San Francisco's Golden Gate Bridge opened in May 1937
Sunday's celebration marks the iconic span's 75-year anniversary
Events include concerts, a watercraft parade and nighttime fireworks
The Golden Gate Bridge got its chance to shine Sunday, with people around the Bay Area flocking to the iconic span to celebrate its 75th birthday.
Festivities that began in the morning and continued into the evening along San Francisco’s northern waterfront within sight of the two legendary orange towers included musical and dance performances on stages in Crissy Field and Marina Green plus a historic watercraft parade.
The aircraft carrier USS Nimitz passed under the bridge during the day, with its sailors saluting as sailboats flanked the ship. And there were less expected tributes as well, like the skywriter who spelled out “Happy 75th” above San Francisco Bay.
Twitter was abuzz Sunday with people offering “feliz cumpleanos” (“happy birthday” in Spanish) and other salutations, with new messages appearing every few seconds.
“Happy 75th Birthday to San Franciscos Golden Gate Bridge! You are beautiful,” wrote one woman.
The fun climaxes once the sun goes down over the abutting Pacific Ocean, with fireworks planned for 9:30 p.m. (12:30 a.m. ET) that aim to showcase the bridge, bay and nearby national parks, according to the official Golden Gate Bridge 75th Anniversary website.
From a practical standpoint, the suspension bridge has served a key role connecting San Francisco and Marin County since opening to vehicles on May 28, 1937, a little more than four years after construction on it began.
In the time since the first vehicles rolled across the 4,200-foot main span between the bridge’s two towers, the Golden Gate has gained symbolic significance as emblematic of the Bay Area. And many have admired it for its artistic merit, with the bridge serving as the backdrop for countless photos, paintings and more.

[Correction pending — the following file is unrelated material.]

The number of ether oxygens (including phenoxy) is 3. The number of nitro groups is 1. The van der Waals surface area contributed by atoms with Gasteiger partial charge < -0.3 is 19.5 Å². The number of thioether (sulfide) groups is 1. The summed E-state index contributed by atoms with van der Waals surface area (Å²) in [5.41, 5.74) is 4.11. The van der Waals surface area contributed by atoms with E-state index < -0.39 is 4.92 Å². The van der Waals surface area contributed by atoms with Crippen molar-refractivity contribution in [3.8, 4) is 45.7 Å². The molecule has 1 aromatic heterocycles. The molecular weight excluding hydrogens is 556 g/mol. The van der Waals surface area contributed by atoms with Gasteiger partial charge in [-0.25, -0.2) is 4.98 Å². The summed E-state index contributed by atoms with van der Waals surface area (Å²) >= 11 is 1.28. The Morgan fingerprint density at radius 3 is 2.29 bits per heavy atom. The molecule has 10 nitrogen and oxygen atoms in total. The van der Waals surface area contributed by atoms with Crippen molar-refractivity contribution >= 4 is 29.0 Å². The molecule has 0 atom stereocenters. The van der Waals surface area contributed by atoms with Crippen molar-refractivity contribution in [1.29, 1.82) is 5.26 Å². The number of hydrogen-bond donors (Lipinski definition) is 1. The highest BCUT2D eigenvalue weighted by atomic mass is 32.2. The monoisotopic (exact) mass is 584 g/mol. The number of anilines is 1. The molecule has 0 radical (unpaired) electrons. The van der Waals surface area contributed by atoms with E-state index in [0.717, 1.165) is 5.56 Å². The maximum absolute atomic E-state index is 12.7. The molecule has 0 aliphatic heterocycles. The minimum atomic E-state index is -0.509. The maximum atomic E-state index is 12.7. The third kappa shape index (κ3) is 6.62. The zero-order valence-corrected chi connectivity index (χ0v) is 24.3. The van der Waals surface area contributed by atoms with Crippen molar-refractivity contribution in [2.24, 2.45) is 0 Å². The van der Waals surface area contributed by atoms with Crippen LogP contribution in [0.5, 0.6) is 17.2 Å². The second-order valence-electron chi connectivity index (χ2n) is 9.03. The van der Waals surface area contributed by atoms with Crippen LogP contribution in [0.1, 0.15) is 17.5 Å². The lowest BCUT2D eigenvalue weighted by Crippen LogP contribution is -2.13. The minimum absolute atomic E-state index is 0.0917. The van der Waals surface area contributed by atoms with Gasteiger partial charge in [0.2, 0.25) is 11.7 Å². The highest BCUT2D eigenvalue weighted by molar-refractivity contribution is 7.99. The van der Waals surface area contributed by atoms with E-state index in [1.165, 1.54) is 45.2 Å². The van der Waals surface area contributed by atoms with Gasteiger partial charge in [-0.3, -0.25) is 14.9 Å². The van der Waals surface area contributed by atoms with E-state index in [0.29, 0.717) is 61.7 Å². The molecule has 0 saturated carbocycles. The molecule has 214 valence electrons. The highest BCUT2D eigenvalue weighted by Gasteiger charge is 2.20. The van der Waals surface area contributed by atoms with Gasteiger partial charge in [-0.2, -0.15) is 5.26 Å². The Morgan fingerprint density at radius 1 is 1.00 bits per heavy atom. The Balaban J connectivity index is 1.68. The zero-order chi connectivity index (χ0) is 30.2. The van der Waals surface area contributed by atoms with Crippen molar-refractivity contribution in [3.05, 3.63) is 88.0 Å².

The bridge was made for superlatives and wow-inducing numbers, as provided by the Golden Gate Bridge Highway & Transportation District:
– Each tower has approximately 600,000 rivets.
– The 4,200-foot suspension span was the longest in the world until New York’s Verrazano-Narrows Bridge opened in 1964.
– Painting is an ongoing task, because it protects the bridge from high salt content in the air, which corrodes steel components.
– The bridge has been closed three times because of weather, most recently for nearly three-and-a-half hours on December 3, 1983, due to high winds that gusted up to 75 mph.
On Sunday cars appeared to be moving smoothly over the bridge during the afternoon, though traffic backups may be in the forecast at night – specifically between 9 p.m. and 10 p.m., when the bridge will close to vehicles.
As for San Francisco’s signature fog, the National Weather Service predicted patchy fog won’t roll in until after 11 p.m. Mostly cloudy skies and winds gusting as strong as 23 mph are forecast for during the night.